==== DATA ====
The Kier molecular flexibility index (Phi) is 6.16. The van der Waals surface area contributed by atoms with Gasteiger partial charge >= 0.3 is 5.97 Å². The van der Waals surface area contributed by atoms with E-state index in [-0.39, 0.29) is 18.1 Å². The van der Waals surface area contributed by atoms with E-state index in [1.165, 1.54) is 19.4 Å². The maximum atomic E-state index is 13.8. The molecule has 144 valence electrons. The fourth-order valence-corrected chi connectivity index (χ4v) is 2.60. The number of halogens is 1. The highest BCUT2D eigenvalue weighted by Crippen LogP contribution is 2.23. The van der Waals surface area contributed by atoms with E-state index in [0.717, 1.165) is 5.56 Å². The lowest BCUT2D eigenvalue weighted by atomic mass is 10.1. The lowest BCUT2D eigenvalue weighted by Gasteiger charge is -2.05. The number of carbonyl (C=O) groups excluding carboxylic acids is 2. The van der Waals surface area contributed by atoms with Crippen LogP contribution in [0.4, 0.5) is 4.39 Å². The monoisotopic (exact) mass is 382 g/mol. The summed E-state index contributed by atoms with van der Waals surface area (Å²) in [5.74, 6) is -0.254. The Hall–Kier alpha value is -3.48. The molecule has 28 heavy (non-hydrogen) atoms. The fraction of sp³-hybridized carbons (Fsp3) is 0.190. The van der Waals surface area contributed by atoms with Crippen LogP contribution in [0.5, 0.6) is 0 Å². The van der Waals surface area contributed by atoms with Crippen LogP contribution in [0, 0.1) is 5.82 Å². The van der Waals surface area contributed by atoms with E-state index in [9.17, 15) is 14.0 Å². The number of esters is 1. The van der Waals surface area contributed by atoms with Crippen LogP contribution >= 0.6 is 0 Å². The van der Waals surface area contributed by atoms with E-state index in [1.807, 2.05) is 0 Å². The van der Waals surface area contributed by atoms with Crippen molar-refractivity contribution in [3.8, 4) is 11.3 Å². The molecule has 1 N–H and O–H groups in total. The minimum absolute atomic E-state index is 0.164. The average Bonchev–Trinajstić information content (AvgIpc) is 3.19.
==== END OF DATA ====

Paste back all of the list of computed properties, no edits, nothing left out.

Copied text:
The Kier molecular flexibility index (Phi) is 6.16. The van der Waals surface area contributed by atoms with Gasteiger partial charge >= 0.3 is 5.97 Å². The van der Waals surface area contributed by atoms with E-state index in [-0.39, 0.29) is 18.1 Å². The van der Waals surface area contributed by atoms with E-state index in [1.165, 1.54) is 19.4 Å². The maximum atomic E-state index is 13.8. The molecule has 144 valence electrons. The fourth-order valence-corrected chi connectivity index (χ4v) is 2.60. The number of halogens is 1. The highest BCUT2D eigenvalue weighted by Crippen LogP contribution is 2.23. The van der Waals surface area contributed by atoms with E-state index in [0.717, 1.165) is 5.56 Å². The lowest BCUT2D eigenvalue weighted by atomic mass is 10.1. The lowest BCUT2D eigenvalue weighted by Gasteiger charge is -2.05. The number of carbonyl (C=O) groups excluding carboxylic acids is 2. The van der Waals surface area contributed by atoms with Crippen LogP contribution in [0.4, 0.5) is 4.39 Å². The monoisotopic (exact) mass is 382 g/mol. The summed E-state index contributed by atoms with van der Waals surface area (Å²) in [5.74, 6) is -0.254. The Hall–Kier alpha value is -3.48. The molecule has 28 heavy (non-hydrogen) atoms. The fraction of sp³-hybridized carbons (Fsp3) is 0.190. The van der Waals surface area contributed by atoms with Crippen LogP contribution in [0.5, 0.6) is 0 Å². The van der Waals surface area contributed by atoms with Crippen LogP contribution in [0, 0.1) is 5.82 Å². The van der Waals surface area contributed by atoms with E-state index in [9.17, 15) is 14.0 Å². The number of esters is 1. The van der Waals surface area contributed by atoms with Crippen LogP contribution >= 0.6 is 0 Å². The van der Waals surface area contributed by atoms with E-state index in [1.807, 2.05) is 0 Å². The van der Waals surface area contributed by atoms with Crippen molar-refractivity contribution in [3.8, 4) is 11.3 Å². The molecule has 1 N–H and O–H groups in total. The minimum absolute atomic E-state index is 0.164. The average Bonchev–Trinajstić information content (AvgIpc) is 3.19.